"In order to act you have to tell the truth."
Netflix may have been the best thing that could possibly happen for a movie like ‘Casting JonBenet’. An independent documentary with a provocative subject matter that even to this day remains open to wide speculation. To say it would struggle to gain traction with a traditional cinema release would be an understatement, which would be an awful shame given how unique, inventive and fascinating this movie is, as well as the discussions it opens.
The unsolved death of six-year-old American beauty queen JonBenet Ramsey remains the world's most sensational child murder case. Under the guise of auditioning roles for a number of key players in a dramatization of the event, this documentary conducts a series of interviews with the would be actors, creating a bold collection of responses, portrayals and opinions concerning the infamous case.
There have been any number of documentaries made about the death of JonBenet Ramsey, as well as the endless media speculation over the twenty years since the incident. But in making ‘Casting JonBenet’, director Kitty Green has created something utterly unique that stands above any conventional documentation of the open case. As opposed to going over the facts and providing nothing but empty speculation the film analyses our own perception of the event. The way we juggle theories, discuss possibilities and project our own thoughts into proceedings. It all furthers this idea that no one will ever truly know what happened on the night of December 26th 1996 and yet everyone has a theory about it.
Not only that, but it’s our personal experiences that shape those theories. In the same way an actor would draw upon their personal experiences to inform a performance, we draw upon our own opinions and memories to form this kind of speculation. Whether it is about the death of a little girl in Colorado or any event we become obsessed with. Something personal seems to drive our opinions over it and it’s something we can’t escape. The comparison I made to actors is naturally appropriate given the premise of this documentary and evident within it. It may seem unlikely but you can see their own theories informing their auditions. When an actor portraying Patsy Ramsey believes the mother of JonBenet to be in some way involved with her death, her performance comes across as portraying someone who has something to hide. Then there are the varying degrees of shock to which the actors employ when re-enacting John Ramsey discovering the body of his daughter.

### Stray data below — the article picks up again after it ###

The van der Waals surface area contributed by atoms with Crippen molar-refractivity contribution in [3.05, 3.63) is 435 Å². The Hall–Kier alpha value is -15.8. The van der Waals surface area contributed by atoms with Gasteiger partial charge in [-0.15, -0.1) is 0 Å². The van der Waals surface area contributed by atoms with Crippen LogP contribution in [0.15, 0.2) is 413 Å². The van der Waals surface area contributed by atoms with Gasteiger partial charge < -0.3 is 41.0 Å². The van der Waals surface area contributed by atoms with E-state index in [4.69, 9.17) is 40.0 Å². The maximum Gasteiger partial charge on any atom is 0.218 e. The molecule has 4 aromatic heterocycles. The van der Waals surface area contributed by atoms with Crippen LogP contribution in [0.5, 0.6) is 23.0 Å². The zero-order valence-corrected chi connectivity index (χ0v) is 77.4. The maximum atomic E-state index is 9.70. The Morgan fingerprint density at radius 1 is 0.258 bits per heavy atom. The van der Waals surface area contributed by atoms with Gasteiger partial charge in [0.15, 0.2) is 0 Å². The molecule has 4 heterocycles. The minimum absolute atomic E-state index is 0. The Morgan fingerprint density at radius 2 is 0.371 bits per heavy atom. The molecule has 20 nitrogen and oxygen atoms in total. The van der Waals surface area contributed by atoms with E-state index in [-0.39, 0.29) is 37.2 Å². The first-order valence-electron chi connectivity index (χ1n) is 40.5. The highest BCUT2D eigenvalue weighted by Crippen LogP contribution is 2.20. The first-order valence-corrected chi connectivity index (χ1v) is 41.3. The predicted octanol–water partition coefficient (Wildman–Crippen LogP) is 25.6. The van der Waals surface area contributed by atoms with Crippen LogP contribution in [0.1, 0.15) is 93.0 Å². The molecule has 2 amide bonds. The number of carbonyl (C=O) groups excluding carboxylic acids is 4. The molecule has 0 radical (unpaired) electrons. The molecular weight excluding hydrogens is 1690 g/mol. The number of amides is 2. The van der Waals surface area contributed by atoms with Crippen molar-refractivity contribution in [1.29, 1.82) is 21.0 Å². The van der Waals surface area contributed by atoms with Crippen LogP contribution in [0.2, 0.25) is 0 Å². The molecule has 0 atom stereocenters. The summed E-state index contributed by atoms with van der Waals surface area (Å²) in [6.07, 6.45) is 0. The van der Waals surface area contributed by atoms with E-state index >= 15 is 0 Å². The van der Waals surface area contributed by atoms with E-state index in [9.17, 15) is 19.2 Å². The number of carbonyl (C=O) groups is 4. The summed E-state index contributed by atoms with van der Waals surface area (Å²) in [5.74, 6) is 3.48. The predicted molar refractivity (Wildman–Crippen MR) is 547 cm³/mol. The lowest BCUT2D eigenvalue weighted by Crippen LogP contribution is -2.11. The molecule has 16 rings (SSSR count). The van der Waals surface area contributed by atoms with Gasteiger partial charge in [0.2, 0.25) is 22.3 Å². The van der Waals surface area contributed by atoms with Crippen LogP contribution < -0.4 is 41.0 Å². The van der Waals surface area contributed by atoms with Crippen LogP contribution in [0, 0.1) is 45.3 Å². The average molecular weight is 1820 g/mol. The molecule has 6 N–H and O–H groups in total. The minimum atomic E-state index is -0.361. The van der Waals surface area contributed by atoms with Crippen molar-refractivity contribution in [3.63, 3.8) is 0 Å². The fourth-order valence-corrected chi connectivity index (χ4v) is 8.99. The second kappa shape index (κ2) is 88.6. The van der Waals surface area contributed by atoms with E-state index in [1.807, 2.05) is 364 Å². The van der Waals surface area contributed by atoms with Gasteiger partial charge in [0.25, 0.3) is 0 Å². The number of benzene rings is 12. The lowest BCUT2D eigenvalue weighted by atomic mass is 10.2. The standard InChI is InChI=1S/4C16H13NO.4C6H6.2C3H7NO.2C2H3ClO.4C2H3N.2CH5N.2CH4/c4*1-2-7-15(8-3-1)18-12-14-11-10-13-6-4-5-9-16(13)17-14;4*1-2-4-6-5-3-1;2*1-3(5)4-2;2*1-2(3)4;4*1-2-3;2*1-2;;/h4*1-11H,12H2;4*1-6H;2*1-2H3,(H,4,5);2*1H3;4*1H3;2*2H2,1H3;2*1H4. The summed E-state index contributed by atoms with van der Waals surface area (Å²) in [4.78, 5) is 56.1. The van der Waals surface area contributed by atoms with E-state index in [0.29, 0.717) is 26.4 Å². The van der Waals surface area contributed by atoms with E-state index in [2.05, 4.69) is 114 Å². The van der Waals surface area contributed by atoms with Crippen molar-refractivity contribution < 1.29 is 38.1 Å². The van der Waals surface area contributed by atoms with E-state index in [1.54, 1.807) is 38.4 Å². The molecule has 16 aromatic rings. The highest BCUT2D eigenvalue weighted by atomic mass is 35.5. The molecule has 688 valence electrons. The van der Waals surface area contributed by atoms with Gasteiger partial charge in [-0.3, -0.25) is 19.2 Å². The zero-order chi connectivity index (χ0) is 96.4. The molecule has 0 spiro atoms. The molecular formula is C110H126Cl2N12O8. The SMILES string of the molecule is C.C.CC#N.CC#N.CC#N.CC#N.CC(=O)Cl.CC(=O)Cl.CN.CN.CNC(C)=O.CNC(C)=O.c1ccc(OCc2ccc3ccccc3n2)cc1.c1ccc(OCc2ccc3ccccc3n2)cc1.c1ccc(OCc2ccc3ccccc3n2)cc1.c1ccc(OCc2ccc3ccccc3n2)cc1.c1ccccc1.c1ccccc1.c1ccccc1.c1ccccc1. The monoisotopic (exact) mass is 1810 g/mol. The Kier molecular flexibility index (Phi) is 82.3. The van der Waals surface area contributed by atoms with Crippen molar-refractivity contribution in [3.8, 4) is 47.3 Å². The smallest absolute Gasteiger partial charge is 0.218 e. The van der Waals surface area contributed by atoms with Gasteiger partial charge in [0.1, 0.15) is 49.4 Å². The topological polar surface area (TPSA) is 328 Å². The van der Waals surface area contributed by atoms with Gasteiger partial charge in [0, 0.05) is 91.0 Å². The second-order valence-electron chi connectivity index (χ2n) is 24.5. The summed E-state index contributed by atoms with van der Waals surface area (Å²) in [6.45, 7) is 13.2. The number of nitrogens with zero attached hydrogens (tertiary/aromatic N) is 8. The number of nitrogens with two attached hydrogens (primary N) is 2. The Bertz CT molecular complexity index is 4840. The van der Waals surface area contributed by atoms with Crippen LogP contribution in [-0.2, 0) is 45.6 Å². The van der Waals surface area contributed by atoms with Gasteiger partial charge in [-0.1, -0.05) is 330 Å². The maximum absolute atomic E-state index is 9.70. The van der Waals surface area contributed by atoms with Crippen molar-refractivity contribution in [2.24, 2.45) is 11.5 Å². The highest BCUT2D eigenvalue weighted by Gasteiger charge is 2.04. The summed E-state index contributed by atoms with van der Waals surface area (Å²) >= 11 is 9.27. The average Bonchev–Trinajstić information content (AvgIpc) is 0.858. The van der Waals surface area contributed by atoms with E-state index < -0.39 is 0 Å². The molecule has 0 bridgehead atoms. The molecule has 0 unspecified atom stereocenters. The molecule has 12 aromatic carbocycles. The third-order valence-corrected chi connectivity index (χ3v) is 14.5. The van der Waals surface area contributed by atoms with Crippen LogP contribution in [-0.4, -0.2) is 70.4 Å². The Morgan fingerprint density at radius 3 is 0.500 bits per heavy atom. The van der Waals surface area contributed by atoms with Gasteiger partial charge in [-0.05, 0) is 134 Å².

Of course this all sounds fairly visceral (it is grim subject matter after all) but ‘Casting JonBenet’ takes a restrained approach when addressing the case, with each theory rarely being discussed at length or explicitly illustrated. The only moment of high drama comes at the end, when we get snapshots of each different scenario suggested throughout the film recreated using the various actors whom have auditioned for their parts. From accidental homicide, premediated murder, an intruder on the Ramsey household, a terrible accident that was covered up and so on. Once again these are all glimpsed in snapshots designed to evoke earlier theories rather than actually explore them. Nevertheless there is something eerily haunting about that sequence, despite the fact that we are acutely aware that this is orchestrated drama the entire suggestion has become a daunting obsession for us as an audience if it was not already.
But what makes this scene particularly impressive is that we have seen the opinions of each actor involved with it. As the interview process moves on we get an insight into their own theories, reactions and opinions regarding JonBenet’s death, and eventually it spirals beyond even that. Every vaguely related detail is prodded, recounting their own experiences with grief and trauma, their relationships with children and families, the reason why Santa Claus’ wear white gloves and yes you heard that correctly and I warn you the answer is unsettlingly depressing.
One might think it shallow to insert our own personal experiences into the lives of a completely different person. But that is the classic trope of human obsession, we judge people based on how we would act in their shoes. Could one be angry enough at a family member to murder them, would we be willing to cover up the death of a child, would we be satisfied with an unresolved case? ‘Casting JonBenet’ is not only acutely aware of that thought process, it is fascinated by it. In fact it may be almost too obsessed with it, as despite the fascinating premise of the film it lacks a suitable drive to make the second half as invigorating as the first and it strays dangerously close to being repetitive of itself. That being said the unusual structure and thought provoking concepts were enough to keep me interested for the whole runtime, with Green’s own command of her style acting as an involving hook.
A well-crafted documentary that offers an intriguing look at our own form of obsession.